There are many reasons to be concerned about this in its own right, but even more if you think about what it suggests for the next generation. The children of wealthy parents will get a much better start in life than their poorer counterparts, especially if that wealth sticks around in the family for long periods.
And that’s what our research seems to suggest. Of the 184 Rich List fortunes last year, 40 involved businesses that had been inherited from previous generations, about 20 were already being run by the next generation, and a further 20 had both those characteristics. And this approach will vastly understate the true scale of inheritance, because we can only measure those who are actively involved in running a family business, as opposed to the much larger number of progeny who will simply inherit some of its proceeds.
That’s not to say that people don’t get rich in New Zealand by working hard: of course they do. But their stories sit alongside those of dynastic wealth accumulation and inheritance.
Thomas Piketty, the French economist whose book Capital in the Twenty-First Century was a surprise bestseller in 2014, would say there is nothing surprising in any of this. The normal order of things, he argues, is that the return from investing wealth is typically much greater than the growth rate of the economy, meaning that inherited fortunes accumulate faster than those generated through work. Even those who make money in their own lifetimes – like Michelle Blanchard’s entrepreneur husband, David – almost always end up living off the accumulated interest, collecting what economists call unearned ‘rents’. As Piketty puts it, “The entrepreneur inevitably becomes a rentier.”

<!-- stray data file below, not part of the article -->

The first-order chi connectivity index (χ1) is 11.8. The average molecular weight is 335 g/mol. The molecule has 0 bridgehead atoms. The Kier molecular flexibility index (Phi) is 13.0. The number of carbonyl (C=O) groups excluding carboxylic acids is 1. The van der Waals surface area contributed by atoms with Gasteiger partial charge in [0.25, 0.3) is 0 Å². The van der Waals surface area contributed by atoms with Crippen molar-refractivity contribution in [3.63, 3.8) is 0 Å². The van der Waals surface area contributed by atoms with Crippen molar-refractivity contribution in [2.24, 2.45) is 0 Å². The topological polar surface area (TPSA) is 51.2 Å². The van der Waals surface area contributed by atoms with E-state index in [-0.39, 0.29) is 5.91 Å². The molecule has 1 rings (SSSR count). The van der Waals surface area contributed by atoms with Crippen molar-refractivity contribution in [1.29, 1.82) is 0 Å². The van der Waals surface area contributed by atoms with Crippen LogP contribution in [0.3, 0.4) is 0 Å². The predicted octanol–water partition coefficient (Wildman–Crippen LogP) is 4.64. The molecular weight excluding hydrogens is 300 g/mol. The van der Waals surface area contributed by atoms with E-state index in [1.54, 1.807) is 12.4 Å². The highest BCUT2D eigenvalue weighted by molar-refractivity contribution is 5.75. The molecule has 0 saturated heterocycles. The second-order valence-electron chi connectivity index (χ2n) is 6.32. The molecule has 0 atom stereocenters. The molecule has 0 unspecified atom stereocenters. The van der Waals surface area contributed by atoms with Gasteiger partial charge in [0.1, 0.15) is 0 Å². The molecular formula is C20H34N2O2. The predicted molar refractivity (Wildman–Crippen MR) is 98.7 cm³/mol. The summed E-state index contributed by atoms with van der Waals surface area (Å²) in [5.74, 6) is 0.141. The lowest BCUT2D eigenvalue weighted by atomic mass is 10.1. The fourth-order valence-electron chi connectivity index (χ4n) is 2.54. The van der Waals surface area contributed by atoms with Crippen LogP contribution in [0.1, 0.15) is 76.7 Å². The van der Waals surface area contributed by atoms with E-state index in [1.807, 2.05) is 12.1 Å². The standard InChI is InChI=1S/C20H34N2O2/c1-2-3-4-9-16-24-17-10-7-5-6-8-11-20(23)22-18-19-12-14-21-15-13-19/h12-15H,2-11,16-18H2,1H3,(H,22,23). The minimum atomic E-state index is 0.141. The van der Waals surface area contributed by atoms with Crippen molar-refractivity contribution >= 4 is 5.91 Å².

Looking back in time, these processes helped generate the extraordinary inequalities of the Victorian era that we see in Charles Dickens’ novels; and while the 20th century was an exception to that general rule, Piketty’s prediction is that the 21st century will, at least in its wealth distribution, strongly resemble the 19th.
It seems a reasonable bet that the Real Housewives have not read Capital in the Twenty-First Century. (Indeed one can easily imagine an encounter between Kirkpatrick and the French economist that begins with her saying, “You know what I’ve heard about you? Not a fucking thing.”) But, like it or not, they are living in a Pikettian world, one where concentrations of wealth – and the inheritances they engender – have significant impacts.